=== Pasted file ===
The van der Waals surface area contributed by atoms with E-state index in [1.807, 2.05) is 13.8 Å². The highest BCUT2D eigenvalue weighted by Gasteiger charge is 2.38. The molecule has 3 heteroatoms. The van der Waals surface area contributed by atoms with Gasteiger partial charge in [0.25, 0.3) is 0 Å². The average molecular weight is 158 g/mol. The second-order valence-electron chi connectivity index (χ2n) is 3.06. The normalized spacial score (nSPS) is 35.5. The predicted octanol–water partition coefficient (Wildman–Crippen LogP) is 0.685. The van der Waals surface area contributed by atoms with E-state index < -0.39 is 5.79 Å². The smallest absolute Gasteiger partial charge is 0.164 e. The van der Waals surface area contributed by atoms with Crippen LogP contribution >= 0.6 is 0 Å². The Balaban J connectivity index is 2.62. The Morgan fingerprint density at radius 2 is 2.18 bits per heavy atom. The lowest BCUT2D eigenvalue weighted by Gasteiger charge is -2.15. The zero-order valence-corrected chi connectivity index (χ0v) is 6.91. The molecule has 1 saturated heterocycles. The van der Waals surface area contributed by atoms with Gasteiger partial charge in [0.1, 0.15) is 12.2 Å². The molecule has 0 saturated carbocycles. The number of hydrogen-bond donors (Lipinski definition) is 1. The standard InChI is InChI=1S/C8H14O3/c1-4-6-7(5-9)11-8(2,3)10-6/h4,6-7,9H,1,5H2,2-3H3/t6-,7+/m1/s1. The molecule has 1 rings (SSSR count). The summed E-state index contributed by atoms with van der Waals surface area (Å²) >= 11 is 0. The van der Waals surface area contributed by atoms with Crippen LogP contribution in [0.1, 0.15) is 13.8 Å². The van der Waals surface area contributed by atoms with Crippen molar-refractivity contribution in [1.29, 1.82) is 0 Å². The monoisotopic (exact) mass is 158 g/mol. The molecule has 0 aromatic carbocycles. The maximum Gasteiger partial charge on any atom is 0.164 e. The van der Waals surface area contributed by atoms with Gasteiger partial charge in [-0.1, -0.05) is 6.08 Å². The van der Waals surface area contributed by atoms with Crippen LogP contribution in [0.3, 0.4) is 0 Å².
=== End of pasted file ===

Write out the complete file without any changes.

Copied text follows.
The van der Waals surface area contributed by atoms with E-state index in [1.807, 2.05) is 13.8 Å². The highest BCUT2D eigenvalue weighted by Gasteiger charge is 2.38. The molecule has 3 heteroatoms. The van der Waals surface area contributed by atoms with Gasteiger partial charge in [0.25, 0.3) is 0 Å². The average molecular weight is 158 g/mol. The second-order valence-electron chi connectivity index (χ2n) is 3.06. The normalized spacial score (nSPS) is 35.5. The predicted octanol–water partition coefficient (Wildman–Crippen LogP) is 0.685. The van der Waals surface area contributed by atoms with E-state index < -0.39 is 5.79 Å². The smallest absolute Gasteiger partial charge is 0.164 e. The van der Waals surface area contributed by atoms with Crippen LogP contribution >= 0.6 is 0 Å². The Balaban J connectivity index is 2.62. The Morgan fingerprint density at radius 2 is 2.18 bits per heavy atom. The lowest BCUT2D eigenvalue weighted by Gasteiger charge is -2.15. The zero-order valence-corrected chi connectivity index (χ0v) is 6.91. The molecule has 1 saturated heterocycles. The van der Waals surface area contributed by atoms with Gasteiger partial charge in [0.1, 0.15) is 12.2 Å². The molecule has 0 saturated carbocycles. The number of hydrogen-bond donors (Lipinski definition) is 1. The standard InChI is InChI=1S/C8H14O3/c1-4-6-7(5-9)11-8(2,3)10-6/h4,6-7,9H,1,5H2,2-3H3/t6-,7+/m1/s1. The molecule has 1 rings (SSSR count). The summed E-state index contributed by atoms with van der Waals surface area (Å²) >= 11 is 0. The van der Waals surface area contributed by atoms with Crippen LogP contribution in [0.1, 0.15) is 13.8 Å². The van der Waals surface area contributed by atoms with Crippen molar-refractivity contribution in [1.29, 1.82) is 0 Å². The monoisotopic (exact) mass is 158 g/mol. The molecule has 0 aromatic carbocycles. The maximum Gasteiger partial charge on any atom is 0.164 e. The van der Waals surface area contributed by atoms with Gasteiger partial charge in [-0.1, -0.05) is 6.08 Å². The van der Waals surface area contributed by atoms with Crippen LogP contribution in [0.3, 0.4) is 0 Å².